Originally a 25-seat café with a horseshoe-shaped bar, but now a 330-seat restaurant, the Bright Star was founded in this Birmingham suburb by Greek immigrant Tom Bonduris, and has been run by members of the Koikos family, also from Greece, since 1925. (Birmingham has a long history of Greek-owned restaurants.) Southern fare, sometimes with a Greek accent, is the specialty.

Source: Courtesy of Varallo's

> Location: Nashville,Tennessee
> Year opened: 1907

Italian immigrant Frank Varallo Sr. opened this place as Frank Varallo’s Chile Parlor 113 years ago, at one point delivering gallons of chili daily around downtown Nashville with a three-wheel Harley-Davidson motorcycle. His son, Frank Jr., took over at the age of 14 after his father died. Today, Frank Jr.’s grandson Todd is in charge. Chili, plain or with spaghetti or and/or tamales, is still on the menu, and a variety of Southern dishes are also available.

Source: Courtesy of Columbia Restaurant Group

Columbia Restaurant
> Location: Tampa, Florida
> Year opened: 1905

Florida’s oldest restaurant, Columbia, was opened in Tampa’s Ybor City neighborhood by Cuban immigrant Casimiro Hernandez Sr. and is still run by his descendents. It calls itself the largest Spanish restaurant in the world. Black bean soup, tapas, and paella are among the specialties. There are now several other locations, including one at Tampa International Airport.


Source: Courtesy of Rao's 1896 via Facebook

> Location: New York City, New York
> Year opened: 1896

Joshua Anthony Rao, an Italian immigrant, converted a small shop in East Harlem — then the largest Italian community in the city — into a modest restaurant, running it until his death in 1909. Members of his extended family are still in charge. In 1977, Mimi Sheraton, then the New York Times restaurant critic, gave the place a rave review for its unpretentious home-style Italian fare. The place, which only had eight tables (it now has 10), was overwhelmed and its longtime regular customers couldn’t get in. To remedy the situation, Rao’s became one of the country’s toughest reservations by instituting a system of holding seats for loyal locals and ceding them to outsiders only if the regulars didn’t show up.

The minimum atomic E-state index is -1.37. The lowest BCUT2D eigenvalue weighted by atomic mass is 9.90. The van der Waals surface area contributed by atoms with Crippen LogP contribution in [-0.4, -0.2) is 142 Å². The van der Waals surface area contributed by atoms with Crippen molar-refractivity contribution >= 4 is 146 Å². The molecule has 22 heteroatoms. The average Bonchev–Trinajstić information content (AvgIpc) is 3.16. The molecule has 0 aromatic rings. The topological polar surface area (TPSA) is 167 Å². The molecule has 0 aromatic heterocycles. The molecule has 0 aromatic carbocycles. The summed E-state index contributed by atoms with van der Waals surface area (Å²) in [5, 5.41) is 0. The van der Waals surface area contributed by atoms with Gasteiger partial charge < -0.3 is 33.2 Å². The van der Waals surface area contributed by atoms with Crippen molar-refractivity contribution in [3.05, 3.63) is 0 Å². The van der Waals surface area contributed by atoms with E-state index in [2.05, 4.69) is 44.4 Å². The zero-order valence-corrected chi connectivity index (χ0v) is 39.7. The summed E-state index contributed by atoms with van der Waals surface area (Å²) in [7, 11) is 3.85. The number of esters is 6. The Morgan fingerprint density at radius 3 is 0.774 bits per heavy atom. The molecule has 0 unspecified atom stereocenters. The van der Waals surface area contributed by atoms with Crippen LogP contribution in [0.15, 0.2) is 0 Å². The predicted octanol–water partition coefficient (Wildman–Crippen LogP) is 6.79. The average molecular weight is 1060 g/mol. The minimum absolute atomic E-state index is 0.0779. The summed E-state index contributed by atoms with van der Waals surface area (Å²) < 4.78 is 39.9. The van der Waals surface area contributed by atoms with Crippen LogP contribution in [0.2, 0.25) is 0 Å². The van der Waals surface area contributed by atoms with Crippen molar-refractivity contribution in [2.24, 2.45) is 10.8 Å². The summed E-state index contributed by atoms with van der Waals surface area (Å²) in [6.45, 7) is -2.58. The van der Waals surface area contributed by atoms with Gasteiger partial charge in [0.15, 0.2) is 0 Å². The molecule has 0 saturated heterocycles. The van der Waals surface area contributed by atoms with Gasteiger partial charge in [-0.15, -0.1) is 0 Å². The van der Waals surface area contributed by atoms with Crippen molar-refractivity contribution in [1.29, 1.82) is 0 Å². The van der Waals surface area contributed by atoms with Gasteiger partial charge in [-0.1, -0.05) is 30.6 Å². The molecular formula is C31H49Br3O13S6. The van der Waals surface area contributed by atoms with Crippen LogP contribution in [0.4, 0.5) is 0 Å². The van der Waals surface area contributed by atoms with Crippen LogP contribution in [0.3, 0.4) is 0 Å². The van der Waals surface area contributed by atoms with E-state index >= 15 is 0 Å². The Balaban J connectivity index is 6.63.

Source: Courtesy of Louis' Lunch via Facebook

Louis’ Lunch
> Location: New Haven, Connecticut
> Year opened: 1895

Originally a walk-in lunch wagon, Louis’ is one of several establishments that claims to have invented the hamburger — in its case a ground meat patty slapped between two pieces of toast, supposedly improvised on the spot for a customer in a rush in 1900. The restaurant moved into its present building in 1917, and when it was threatened with demolition in the early 1970s, the entire structure was moved to its current location. Founder Louis Lassen’s great-grandson still runs the place today.


Source: Courtesy of Commander's Palace via Facebook

Commander’s Palace
> Location: New Orleans, Louisiana
> Year opened: circa 1893

This Big Easy classic was opened as a saloon and restaurant by one Emile Commander (a name Americanized from his Italian father’s name, Camarda.). The Brennan family, New Orleans restaurant royalty, took the place over in 1974. Among the notable chefs who have run the kitchen since then are Paul Prudhomme, Emeril Lagasse, and Frank Brigtsen. Complex modern Creole food (Cognac-flambéed crawfish with cornbread spaetzle, blue-crab-crusted flounder with marinated artichokes) is the focus.

Source: Courtesy of The Buckhorn Exchange Restaurant via Facebook

The Buckhorn Exchange
> Location: Denver, Colorado
> Year opened: 1893

The holder of Colorado liquor license No. 1, the Buckhorn was founded by a one-time scout for Buffalo Bill Cody, Henry H. Zietz. His son, Henry Jr., took the place over after Zietz died in 1949, selling it to a group of local investors in 1978. Steaks (both beef and buffalo), elk, quail, and sometimes ostrich and yak are on the bill of fare.

Source: Courtesy of Katz's Delicatessen via Facebook